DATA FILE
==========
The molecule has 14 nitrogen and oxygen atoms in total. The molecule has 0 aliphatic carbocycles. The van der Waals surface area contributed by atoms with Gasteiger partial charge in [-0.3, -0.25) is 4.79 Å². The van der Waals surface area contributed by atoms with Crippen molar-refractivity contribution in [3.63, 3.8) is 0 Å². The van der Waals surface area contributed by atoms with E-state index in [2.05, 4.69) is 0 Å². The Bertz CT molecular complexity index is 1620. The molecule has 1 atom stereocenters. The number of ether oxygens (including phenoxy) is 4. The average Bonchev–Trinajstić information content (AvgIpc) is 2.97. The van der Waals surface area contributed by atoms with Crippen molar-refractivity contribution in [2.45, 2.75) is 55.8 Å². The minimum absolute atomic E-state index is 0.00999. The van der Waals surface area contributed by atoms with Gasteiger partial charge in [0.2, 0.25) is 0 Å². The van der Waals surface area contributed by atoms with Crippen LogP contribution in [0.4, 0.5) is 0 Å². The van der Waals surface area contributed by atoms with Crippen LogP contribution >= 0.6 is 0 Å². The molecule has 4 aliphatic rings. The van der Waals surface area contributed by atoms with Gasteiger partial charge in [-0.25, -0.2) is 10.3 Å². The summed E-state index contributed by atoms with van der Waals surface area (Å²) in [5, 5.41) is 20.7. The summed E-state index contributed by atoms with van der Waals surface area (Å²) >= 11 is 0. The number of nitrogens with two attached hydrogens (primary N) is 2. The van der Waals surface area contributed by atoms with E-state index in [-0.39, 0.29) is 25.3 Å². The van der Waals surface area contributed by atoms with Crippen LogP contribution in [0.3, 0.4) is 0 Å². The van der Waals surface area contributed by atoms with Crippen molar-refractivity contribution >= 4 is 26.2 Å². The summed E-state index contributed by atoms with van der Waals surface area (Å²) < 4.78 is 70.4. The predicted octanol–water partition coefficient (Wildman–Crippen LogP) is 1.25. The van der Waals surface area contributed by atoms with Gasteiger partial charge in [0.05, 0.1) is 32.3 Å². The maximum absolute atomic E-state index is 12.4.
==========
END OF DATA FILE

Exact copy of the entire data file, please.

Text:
The molecule has 14 nitrogen and oxygen atoms in total. The molecule has 0 aliphatic carbocycles. The van der Waals surface area contributed by atoms with Gasteiger partial charge in [-0.3, -0.25) is 4.79 Å². The van der Waals surface area contributed by atoms with Crippen molar-refractivity contribution in [3.63, 3.8) is 0 Å². The van der Waals surface area contributed by atoms with E-state index in [2.05, 4.69) is 0 Å². The Bertz CT molecular complexity index is 1620. The molecule has 1 atom stereocenters. The number of ether oxygens (including phenoxy) is 4. The average Bonchev–Trinajstić information content (AvgIpc) is 2.97. The van der Waals surface area contributed by atoms with Crippen molar-refractivity contribution in [2.45, 2.75) is 55.8 Å². The minimum absolute atomic E-state index is 0.00999. The van der Waals surface area contributed by atoms with Gasteiger partial charge in [0.2, 0.25) is 0 Å². The van der Waals surface area contributed by atoms with Crippen LogP contribution in [0.4, 0.5) is 0 Å². The van der Waals surface area contributed by atoms with Crippen LogP contribution >= 0.6 is 0 Å². The molecule has 4 aliphatic rings. The van der Waals surface area contributed by atoms with Gasteiger partial charge in [-0.25, -0.2) is 10.3 Å². The summed E-state index contributed by atoms with van der Waals surface area (Å²) in [5, 5.41) is 20.7. The summed E-state index contributed by atoms with van der Waals surface area (Å²) >= 11 is 0. The number of nitrogens with two attached hydrogens (primary N) is 2. The van der Waals surface area contributed by atoms with E-state index in [-0.39, 0.29) is 25.3 Å². The van der Waals surface area contributed by atoms with Crippen LogP contribution in [0.3, 0.4) is 0 Å². The van der Waals surface area contributed by atoms with Crippen molar-refractivity contribution >= 4 is 26.2 Å². The summed E-state index contributed by atoms with van der Waals surface area (Å²) < 4.78 is 70.4. The predicted octanol–water partition coefficient (Wildman–Crippen LogP) is 1.25. The van der Waals surface area contributed by atoms with Gasteiger partial charge in [0.05, 0.1) is 32.3 Å². The maximum absolute atomic E-state index is 12.4.